TUESDAY 3 December 2019
Saunders beats world class duo Peter Jones Reporter
Marlborough cyclist Callum Saunders overcame both the reigning Olympic champion and the current world champion to take out the kierin title on day three of the World Cup track cycling meet in Hong Kong on Sunday morning [NZ time]. Saunders got the better of Olympic gold medallist Jason Kenny and world champion Matthijs Buchli in a thrilling final. Saunders has had limited opportunities for the powerful Kiwi sprint team but made the most of them in Hong Kong. Under sprint coach Rene Wolff, Saunders only got to ride in the individual events with the team sprint trio returning to Cambridge to prepare for their home World Cup later this week. Against many of the world’s highest-rated sprinters, including 11 of the world’s top 20-ranked keirin riders, Saunders was placed third in his heat, sending him into a winner-take-all repechage, where he held off a strong group to win and progress to the semifinal. There he drew the No 1 spot to slot in behind the derny. Despite
Callum Saunders on the victory podium after his success in Hong Kong. Photo: Supplied. being swamped early when the pace went on he recovered to edge his way into third in a bunch sprint to claim the last place in the final. He again drew the No 1 slot for the decider with Kenny behind. This proved crucial because, when the Englishman opened up
his sprint to push to the lead with two and a half laps remaining, his speed was such that the Marlborough rider maintained his place in the trail. Saunders held off the threat by world No 2-ranked Malaysian Mohd Awang on his outside and in the final straight the New
Zealander pushed past Kenny to win by the width of a wheel, with world champion Buchli flying home for third. Saunders said immediately after the race, “It’s my first-ever time lining up at a World Cup so I just went in with an open mind … didn’t set myself any goals, just
went for it. “I can’t put into words how much it means.” The next leg of the Track Cycling World Cup series takes place in Cambridge from December 6-8, followed by the December 13-15 leg in Brisbane and the January 24-26 round in Canada.
8-13 DECEMBER Trafalgar centre SUNDAY 8 DECEMBER
8-13 D ec embe r ¬ T raf algar Centre ¬ Nelson Netball ’s Best i n Ne l so n ¬ T i c kets on S ale at DON’T MIS S T HE C HA NC E TO WIN S O ME EPIC P RIZES T HIS Y EA R AT S UP ER C L UB 2 019. EVERY DAY fans will have the opportunity to win an awesome NZ-inspired ring valued at over $250 thanks to Jens Hansen and a brand new fridge/freezer thanks to Beko Appliances!
MONDAY 9 DECEMBER
Magic v Magpies
Steel v Mystics
Steel v Wasps
Stars v Magic
Pulse v Mystics
Tactix v Magpies
Tactix v Stars
Pulse v Wasps
TUESDAY 10 DECEMBER 3:30pm
Stars v Magpies
Mystics v Wasps
Tactix v Magic
Pulse v Steel
THURSDAY 12 DECEMBER
WEDNESDAY 11 DECEMBER
COMMUNITY ENGAGEMENT DAY
FRIDAY 13 DECEMBER
Our friends at More FM will be generously making one nettie fan’s dreams come true this holiday season with their Christmas Wish campaign. Bring a gift donation for our Christmas tree, tell us your wish and on 13 December, we will announce the winner.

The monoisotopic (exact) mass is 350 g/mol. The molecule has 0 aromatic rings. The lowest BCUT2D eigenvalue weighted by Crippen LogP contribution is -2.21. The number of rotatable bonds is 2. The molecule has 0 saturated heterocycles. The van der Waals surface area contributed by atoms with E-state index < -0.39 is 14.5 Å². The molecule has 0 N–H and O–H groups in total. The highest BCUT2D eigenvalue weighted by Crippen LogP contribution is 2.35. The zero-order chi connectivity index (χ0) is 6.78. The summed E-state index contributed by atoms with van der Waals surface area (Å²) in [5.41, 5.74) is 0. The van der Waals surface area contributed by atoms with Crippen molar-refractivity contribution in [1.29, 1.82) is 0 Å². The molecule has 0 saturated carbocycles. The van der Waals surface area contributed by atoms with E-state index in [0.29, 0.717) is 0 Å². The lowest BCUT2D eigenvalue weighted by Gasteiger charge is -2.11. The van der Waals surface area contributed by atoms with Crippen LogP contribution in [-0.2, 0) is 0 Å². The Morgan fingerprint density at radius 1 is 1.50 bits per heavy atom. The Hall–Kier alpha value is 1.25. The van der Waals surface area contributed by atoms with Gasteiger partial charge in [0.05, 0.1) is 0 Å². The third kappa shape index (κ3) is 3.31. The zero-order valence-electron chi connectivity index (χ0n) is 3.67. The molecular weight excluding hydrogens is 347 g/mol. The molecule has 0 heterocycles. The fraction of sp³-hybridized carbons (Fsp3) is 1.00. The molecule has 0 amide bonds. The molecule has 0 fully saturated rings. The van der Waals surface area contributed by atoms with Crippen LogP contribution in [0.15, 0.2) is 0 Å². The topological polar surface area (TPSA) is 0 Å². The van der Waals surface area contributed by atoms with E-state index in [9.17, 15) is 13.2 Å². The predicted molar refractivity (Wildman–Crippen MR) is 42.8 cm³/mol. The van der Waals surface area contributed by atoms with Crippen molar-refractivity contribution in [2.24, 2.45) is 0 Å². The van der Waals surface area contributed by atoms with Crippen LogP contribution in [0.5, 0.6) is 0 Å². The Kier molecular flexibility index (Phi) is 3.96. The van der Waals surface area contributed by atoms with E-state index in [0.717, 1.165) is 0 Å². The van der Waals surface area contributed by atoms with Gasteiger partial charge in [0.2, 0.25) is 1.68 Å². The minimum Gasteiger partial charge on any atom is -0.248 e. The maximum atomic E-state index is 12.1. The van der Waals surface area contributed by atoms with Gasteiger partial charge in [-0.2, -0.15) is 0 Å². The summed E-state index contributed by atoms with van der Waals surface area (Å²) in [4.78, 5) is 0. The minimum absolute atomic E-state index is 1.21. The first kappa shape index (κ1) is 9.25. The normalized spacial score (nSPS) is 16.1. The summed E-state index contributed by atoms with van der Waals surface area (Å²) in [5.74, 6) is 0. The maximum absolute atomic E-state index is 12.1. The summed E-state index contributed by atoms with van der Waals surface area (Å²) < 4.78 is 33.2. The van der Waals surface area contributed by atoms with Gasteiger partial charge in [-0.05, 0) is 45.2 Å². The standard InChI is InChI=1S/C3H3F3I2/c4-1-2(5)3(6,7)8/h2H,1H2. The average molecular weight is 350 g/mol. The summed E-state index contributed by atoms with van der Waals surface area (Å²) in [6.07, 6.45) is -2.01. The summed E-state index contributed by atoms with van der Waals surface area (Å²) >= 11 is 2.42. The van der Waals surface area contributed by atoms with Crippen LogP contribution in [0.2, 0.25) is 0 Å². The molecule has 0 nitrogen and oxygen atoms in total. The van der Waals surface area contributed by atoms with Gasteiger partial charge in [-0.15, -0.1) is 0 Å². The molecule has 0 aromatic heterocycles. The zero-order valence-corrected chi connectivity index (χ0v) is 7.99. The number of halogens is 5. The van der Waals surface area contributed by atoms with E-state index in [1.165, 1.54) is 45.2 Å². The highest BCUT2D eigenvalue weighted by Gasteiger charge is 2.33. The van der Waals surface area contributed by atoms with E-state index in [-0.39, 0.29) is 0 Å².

All donations will be going to the Fifeshire Foundation to help those in financial need this Christmas.
Celebrate the end of the year with some good ole’ Netball fun in Nelson!
TUESDAY 3 December 2019
Emily emerges victorious Sport
Netball recognition: Marlborough netballer Haze Tepuia has been named in the New Zealand men’s under-20 team for the forthcoming season. Haze enjoyed a breakthrough season in the Marlborough premier grade competition, the eagle-eyed shooter helping Tokomaru to the 2019 title.
Peter Jones Emily Marfell has “lost count” of how many Marlborough Women’s Triathlons she has contested, but she will no doubt remember the 2019 version with special affection. After several previous podium finishes the Marlborough doctor ran, cycled and swam her way to her first victory in Sunday’s event, which was sponsored by The Sisters and attended by 170 competitors. Asked to recall how many times she has lined up for the iconic race, Emily struggled for the exact figure. “I’ve been trying for far too long … I’ve lost count, I put seven on my entry form but I’m not sure. “I’ve never been in to win really, it’s a case of being here and showing up. “But it was nice to string it all together today and not do anything silly.” A slick transition from run to bike helped Emily get her nose in front early on the cycle leg. “Everything went right [in transition] … I didn’t trip over or anything but the swim was so tough … I am a terrible swimmer and you just have no oxygen left when you jump in the pool. I had to breathe every stroke, it was just a case of survival.” Emily finished in 51 minutes 22.4 seconds, three minutes nine seconds clear of secondplaced Lexi Timpson. The surprise package of the event was 11-year-old Neve McKenzie who led the field into transition after a stunning run leg along the banks of the Taylor River. She finished third overall
Emily Marfell runs down the finishing chute to claim her first victory in the Sisters Marlborough Women’s Triathlon. Photos: Peter Jones. in the smart time of 55.12. “It’s a fun event, I just like it because anybody and everybody shows up … that’s what I’m most proud of, having showed up lots of times,” added Emily. The event, New Zealand’s oldest women-only triathlon, was contested for the 37th time. Unlike traditional triathlons, it was run in reverse order; starting with a run/walk, leading into a cycle and finishing with a short swim. It comprised a 5km run, mainly along the Taylor River bank, followed by a 14km cycle leg up to the landfill on Taylor Pass Road and finished with a 100m swim at the Aquatic Centre. Emily Marfell took out the veteran 40-49 section, Sara Stocker won the open category, Lexi